"This report affirms what marriage equality supporters have consistently said: Civil unions, and more specifically Rhode Island's civil union law, amount to little more than second-class citizenship," said Ray Sullivan, campaign director of Marriage Equality Rhode Island. "It's no surprise that so few gay and lesbian couples in loving, committed relationships have sought to enter into a civil union."
Sullivan said that MERI would work to repeal what he called the "overly-broad" Corvese amendment; which allows religiously-affiliated hospitals, schools and other institutions to ignore the legal standing of a civil union spouse.
A marriage equality bill was introduced earlier this year in the State House, but gay Speaker Gordon Fox withdrew it in April after he said there were not enough votes for it to pass. Senate President Teresa Paiva Weed opposes marriage for gays and lesbians.
Fox supported a civil union bill that was introduced instead, and it passed June 29.
Illinois has been recognizing civil unions for same-sex couples since June 1. Bernard Cherkasov, chief executive officer for Equality Illinois, noted lawmakers intended to provide the same rights and responsibilities of marriage to same-sex couples.
More than 1,600 couples from across Illinois have obtained civil unions licenses-the law allows religious institutions to not recognize or perform them. Cherkasov said there are no plans to push Illinois legislators to pass a marriage equality bill.
Cherkasov said there was "such urgency (in passing this law) that in the very first month civil unions became available, over 1600 couples in every corner of the state rushed out to get their civil union license."
"We're focused on making sure civil unions are implemented the way lawmakers intended," he said.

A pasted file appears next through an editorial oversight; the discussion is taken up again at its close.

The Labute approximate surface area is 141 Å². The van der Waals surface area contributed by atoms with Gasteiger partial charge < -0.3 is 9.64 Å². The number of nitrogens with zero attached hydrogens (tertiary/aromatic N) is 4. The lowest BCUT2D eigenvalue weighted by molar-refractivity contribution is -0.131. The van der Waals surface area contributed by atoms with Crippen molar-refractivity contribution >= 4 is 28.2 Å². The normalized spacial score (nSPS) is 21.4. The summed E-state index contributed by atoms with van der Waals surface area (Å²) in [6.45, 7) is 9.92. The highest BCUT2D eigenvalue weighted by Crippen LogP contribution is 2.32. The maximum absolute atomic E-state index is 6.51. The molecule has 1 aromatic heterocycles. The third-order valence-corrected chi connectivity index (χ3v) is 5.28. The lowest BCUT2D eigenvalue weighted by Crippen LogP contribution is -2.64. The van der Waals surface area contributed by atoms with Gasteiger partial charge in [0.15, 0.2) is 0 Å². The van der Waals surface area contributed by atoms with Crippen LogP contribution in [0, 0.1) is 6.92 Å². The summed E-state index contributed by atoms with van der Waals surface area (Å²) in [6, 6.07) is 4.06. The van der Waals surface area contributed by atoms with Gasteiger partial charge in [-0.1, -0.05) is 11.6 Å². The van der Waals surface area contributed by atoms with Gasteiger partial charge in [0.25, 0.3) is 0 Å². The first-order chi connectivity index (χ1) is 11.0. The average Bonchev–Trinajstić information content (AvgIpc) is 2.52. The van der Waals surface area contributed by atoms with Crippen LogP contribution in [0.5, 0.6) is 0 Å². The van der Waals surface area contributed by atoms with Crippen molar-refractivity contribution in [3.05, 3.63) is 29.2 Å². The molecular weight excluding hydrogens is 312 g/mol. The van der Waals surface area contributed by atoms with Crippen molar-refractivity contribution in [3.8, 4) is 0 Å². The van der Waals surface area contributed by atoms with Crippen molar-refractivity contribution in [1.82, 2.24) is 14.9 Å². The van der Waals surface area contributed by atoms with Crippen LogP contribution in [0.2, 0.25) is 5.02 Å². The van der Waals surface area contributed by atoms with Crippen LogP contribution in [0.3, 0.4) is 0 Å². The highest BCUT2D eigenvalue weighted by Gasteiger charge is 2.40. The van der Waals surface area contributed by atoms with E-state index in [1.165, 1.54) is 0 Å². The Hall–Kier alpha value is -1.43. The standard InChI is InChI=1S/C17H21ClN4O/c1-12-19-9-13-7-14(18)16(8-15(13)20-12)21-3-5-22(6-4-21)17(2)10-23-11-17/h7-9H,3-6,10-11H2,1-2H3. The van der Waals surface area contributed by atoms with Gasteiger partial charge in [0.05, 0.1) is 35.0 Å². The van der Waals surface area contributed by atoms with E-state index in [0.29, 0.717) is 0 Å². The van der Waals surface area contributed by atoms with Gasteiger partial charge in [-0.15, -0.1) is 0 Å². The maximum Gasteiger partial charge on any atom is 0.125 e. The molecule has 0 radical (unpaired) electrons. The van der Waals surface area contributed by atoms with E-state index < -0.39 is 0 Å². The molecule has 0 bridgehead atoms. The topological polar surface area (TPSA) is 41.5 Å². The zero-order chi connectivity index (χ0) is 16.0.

Steven Goldstein, chair and CEO of Garden State Equality, had a far different view about New Jersey's civil unions law that went into effect in Feb. 2007. He described the statute as "the biggest civil rights disaster the state has ever seen."
"It did absolutely nothing to guarantee equality for same-sex couples," explained Goldstein, stressing that same-sex couples are being denied equal treatment. He went on to say that "too many" hospitals and employers in the state are ignoring the law.
"Civil union laws are an affront in themselves for the lack of protection they give to same-sex couples in our society," added Goldstein in response to the Rhode Island ACLU chapter's report.
Goldstein is optimistic that there are enough votes in the New Jersey Legislature to get a marriage equality bill passed, but Republican Gov. Chris Christie would likely veto it.
Marc Solomon, national campaign director of Freedom to Marry, told EDGE that the Rhode Island report sends a powerful message.
"Gay and lesbian couples in Rhode Island know inequality when they see it, and they obviously do not want to settle for second class status when they can easily drive to Connecticut or Massachusetts and get the full dignity of a marriage license," he said. "It's time for the Rhode Island legislature to do the right thing and end the exclusion of gay and lesbian couples from marriage."